If there is something that many landlords struggle with it is how to determine the perfect rent price for their properties. Naturally, most of them would wish to set the prices as high as possible so as to recoup their investment.
Doing so, however, will make the tenants view the landlord as unscrupulous and they will stay away from the units. Ironically, pricing your rentals too cheap is also counterproductive. The low price will attract low-quality and at times problematic tenants.
So, just how can a landlord go about pricing his or her rental units? The following tips should offer insight on how to go about it.
8 Tips for Setting Rental Prices
Find Out What Similar Units are Charging An effective way to determine how much to price is by finding out what houses similar to yours charge. The similarity should be regarding the number of bedrooms, square footage, location, and amenities. You can get this information from popular listing platforms like Craigslist, Trulia, Zillow, and Realtor.com. Bearing in mind that the rent price can affect how long a property stays vacant as well as the average occupancy rate, focus on those houses that do not stay unoccupied for too long and have a high occupancy rate. Chances are these units have the right rental prices.
Consider the Square Footage of the Unit If your efforts of locating a property that matches yours prove futile, do not despair yet. You can use the nearby units to calculate how much you should price yours. All you need to do is find out how much the surrounding units charge per square feet and use that rate to calculate yours.
Set the Price Based on the Real Property Value A common way of determining what to charge is to evaluate what the actual cost of your asset is, and multiplying it by a standard 0.11. Whatever figure you arrive at, that should be the fitting monthly rent you should demand. For instance, if the evaluation values your rental property at $ 150,000, then an ideal monthly rental rate would be $1,650. Even though this approach fails to factor in variables like the neighborhood, design features or surrounding amenities, it gives a general idea of what to charge.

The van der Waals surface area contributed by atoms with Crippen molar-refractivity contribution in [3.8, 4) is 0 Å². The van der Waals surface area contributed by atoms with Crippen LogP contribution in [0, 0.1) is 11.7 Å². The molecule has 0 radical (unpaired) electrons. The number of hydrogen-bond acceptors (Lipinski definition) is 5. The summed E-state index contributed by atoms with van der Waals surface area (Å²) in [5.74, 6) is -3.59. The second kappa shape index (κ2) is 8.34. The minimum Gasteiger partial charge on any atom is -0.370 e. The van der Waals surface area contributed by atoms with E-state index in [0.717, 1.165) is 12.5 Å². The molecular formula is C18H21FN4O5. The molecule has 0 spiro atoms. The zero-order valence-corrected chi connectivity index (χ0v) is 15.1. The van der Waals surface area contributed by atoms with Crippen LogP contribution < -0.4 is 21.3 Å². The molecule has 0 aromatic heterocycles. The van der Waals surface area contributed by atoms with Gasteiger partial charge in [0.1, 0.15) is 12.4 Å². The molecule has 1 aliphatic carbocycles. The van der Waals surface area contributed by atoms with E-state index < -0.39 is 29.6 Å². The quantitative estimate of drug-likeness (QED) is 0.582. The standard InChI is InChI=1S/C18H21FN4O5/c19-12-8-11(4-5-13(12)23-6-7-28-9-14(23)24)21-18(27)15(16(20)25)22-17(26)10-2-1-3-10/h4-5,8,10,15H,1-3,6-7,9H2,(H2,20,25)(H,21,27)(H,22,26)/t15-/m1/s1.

Consider the Location of Your Property Where your rental property is situated significantly affects the amount of rent you can demand. For instance, if it is in high-end markets, near prominent school districts, reliable transport network, or essential social amenities, you can attract a premium rate. That is because high-quality renters prefer staying in such areas and wouldn’t mind paying whatever amount you ask. However, if your property is in the lower class markets, where insecurity is high, and infrastructure is lacking or rundown, you will have a daunting task charging a high rent.
Look at the Condition, Size, and Layout of the Property Besides the location, there are other factors like the size, design, and condition of the property which will affect its ultimate price. For example, a two bedroom apartment might cost less than a three bedroom one in the same area. However, if the three-bedroom unit is old or in a worn-out state, while the two-bedroom one is new and refurbished, the newer property is likely to cost more.
Inquire from Property Experts Another useful way for you to ascertain the perfect rent is to ask credible experts in the real estate industry. These experts include property management companies, real estate agents, and rental housing associations. Since these authorities are familiar with the rental property industry, they are in the perfect position to tell you what to charge in different markets. When looking for an expert opinion, though, take the time to determine that you are indeed consulting a credible and reputable professional. Otherwise, you might end up receiving the wrong investment advice, which will hurt your real estate goals.
Ask Other Landlords Even though industry experts will give you sound advice, in most cases you have to pay for that information. If you prefer unsolicited rental advice, why not get it from the horse’s mouth. Talk to other landlords and ask them how much they charge. While at it, do not shy from seeking their opinion on what you should charge for your property. Depending on your approach most property owners would readily give credible suggestions.
Ask the Tenants If getting the information from the landlords proves impossible, or if you suspect what the owner told you was questionable, you could identify surrounding units that are similar to yours and interrogate the tenants there, to find out how much rent they pay.
Conclusion By following the above steps, you should be in a position to get an average market rate for your rental property. From there, it is up to you to decide how to price your units so that they remain both attractive to high-quality renters, and profitable to you.